Forty of those teachers make more than $90,000 - and some are slated to get raises next year, bringing them to the six-figure level.
    "It's outrageous - an example of where teachers unions just aren't in the real world," said Jason Brooks of the Foundation for Education Reform and Accountability, a conservative Albany think tank. "Anytime you can get a better-qualified teacher, whether a sub or full time, that's outstanding. But for a system that's continually looking for more money, to be paying substitute teachers so extraordinarily much is ridiculous."
    The teachers union blames Schools Chancellor Joel Klein, saying he undermined the teachers' ability to find jobs by publicly criticizing them. Klein has argued teachers who can't find jobs don't deserve them.
    The 564 teachers on the department's unwanted list as of Feb. 1 are not necessarily bad teachers. Only 24 received unsatisfactory ratings from principals last year.
    But none was able to find a permanent job, despite thousands of teaching positions available every year for teachers in every licensed area, said DOE labor policy director Dan Weisberg.
    "The majority of teachers [who applied] did get hired," Weisberg said. "These folks did not. ... There are market forces at work here."
    As many as 54 of the teachers also were on the unwanted list last year at this time, the data show. Under current union rules, they can stay on the list indefinitely, receiving regular contractual raises.
    This situation is the product of a compromise the department made with teachers in 2005.
    Teachers union President Randi Weingarten said she had warned Klein that the contract change was a bad idea, and said the administration made it worse by bad-mouthing teachers on the so-called excess list.
    "These folks are good teachers, and they deserve to be employed," she said. "I fault management 100% for this because they never picked up a finger to say to principals that these are good people. ... They put an incredibly unfair taint on teachers in excess."
    Before contentious contract talks in 2005, tenured teachers who lost jobs because a school closed or a position dried up were assigned to new positions in the school system - regardless of whether the new principal wanted to hire them.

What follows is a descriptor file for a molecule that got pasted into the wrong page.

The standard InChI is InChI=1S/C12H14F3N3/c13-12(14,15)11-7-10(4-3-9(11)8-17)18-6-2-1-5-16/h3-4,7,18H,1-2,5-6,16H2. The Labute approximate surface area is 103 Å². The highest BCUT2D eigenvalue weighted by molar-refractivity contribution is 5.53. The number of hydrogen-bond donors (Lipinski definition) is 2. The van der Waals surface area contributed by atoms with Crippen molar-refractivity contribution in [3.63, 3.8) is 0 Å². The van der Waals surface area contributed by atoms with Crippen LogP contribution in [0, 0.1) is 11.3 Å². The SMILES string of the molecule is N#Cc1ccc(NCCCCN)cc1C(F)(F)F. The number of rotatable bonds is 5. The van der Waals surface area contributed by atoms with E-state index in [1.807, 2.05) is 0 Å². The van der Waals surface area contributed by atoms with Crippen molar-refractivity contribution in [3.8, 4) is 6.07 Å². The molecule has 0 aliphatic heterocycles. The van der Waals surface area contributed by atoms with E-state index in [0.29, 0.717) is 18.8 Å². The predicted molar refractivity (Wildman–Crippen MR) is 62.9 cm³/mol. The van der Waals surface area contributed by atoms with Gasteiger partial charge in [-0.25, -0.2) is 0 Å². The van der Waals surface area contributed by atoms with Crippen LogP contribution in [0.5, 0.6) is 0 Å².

Veteran teachers also had bumping rights, enabling them to take jobs from teachers with less seniority.
    "It did huge harm," Weisberg said. "We had many, many multiple horror stories from principals who would talk about five or six excesses walking into their buildings in September and claiming jobs they had intended to give to other candidates who were a good fit for the building."
    Having those teachers work as overpriced subs is a vast improvement, he said. "We do get some value from them in subbing, but there's no question it's a cost to the system."
    Some of the teachers on the list say their years of experience has hurt them in trying to get jobs.
    "Some told me I was too old. Some told me I was too expensive," said Judy Cohen, a teacher who makes $90,472 a year.
    She said she sacrificed job security two years ago when she left her classroom to become a mentor in a program that was eventually eliminated. "I had an excellent career, and I'm a good teacher," she said.
    Others have been hurt by their less than stellar reputations - deserved or not.
    Eva Chejfetz was touched by scandal when a schools investigator found that she was having an affair with her boss, former Region 4 Superintendent Reyes Irizarry.
    Teacher Enid Ximines, who also makes $90,472, said she couldn't get a job because she was fighting an unsatisfactory rating she says her principal gave her after she filed an age discrimination suit against him.
    Now she's teaching a different class every day at Tilden High School, not using her skills as a math teacher, even though that's a shortage area. "To me, it's really demeaning to experienced teachers to be treated that way," she said.
    Shop teacher Warren Katz, who earns $93,416, said he couldn't find a permanent job because he was fighting allegations he failed to properly monitor an autistic student at a time when his shop room at a Staten Island high school was short on teacher's aides. He's now working as a long-term sub in a Brooklyn special ed shop class.
    Others, like Simon Pluda, a $93,416 Queens Spanish teacher, landed on the unwanted list after a stint away from the classroom awaiting a disciplinary hearing on charges he refused to discuss. "I teach anything they send me to teach," Pluda said, adding the real problem is principals who "gave me [unsatisfactory ratings] for no reason."
    eeinhorn@nydailynews.com

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  3. My school was closed and I have been an ATR teacher for a year. What the DOE, the UFT and.... did with the school system is inmoral. They kicked out all the senior teachers because of their age and the UFT is not doing anything to fix this big problem. I put my grivance an nothing happen. ATR teachers please wake up and let's tell RW. to help us as a group.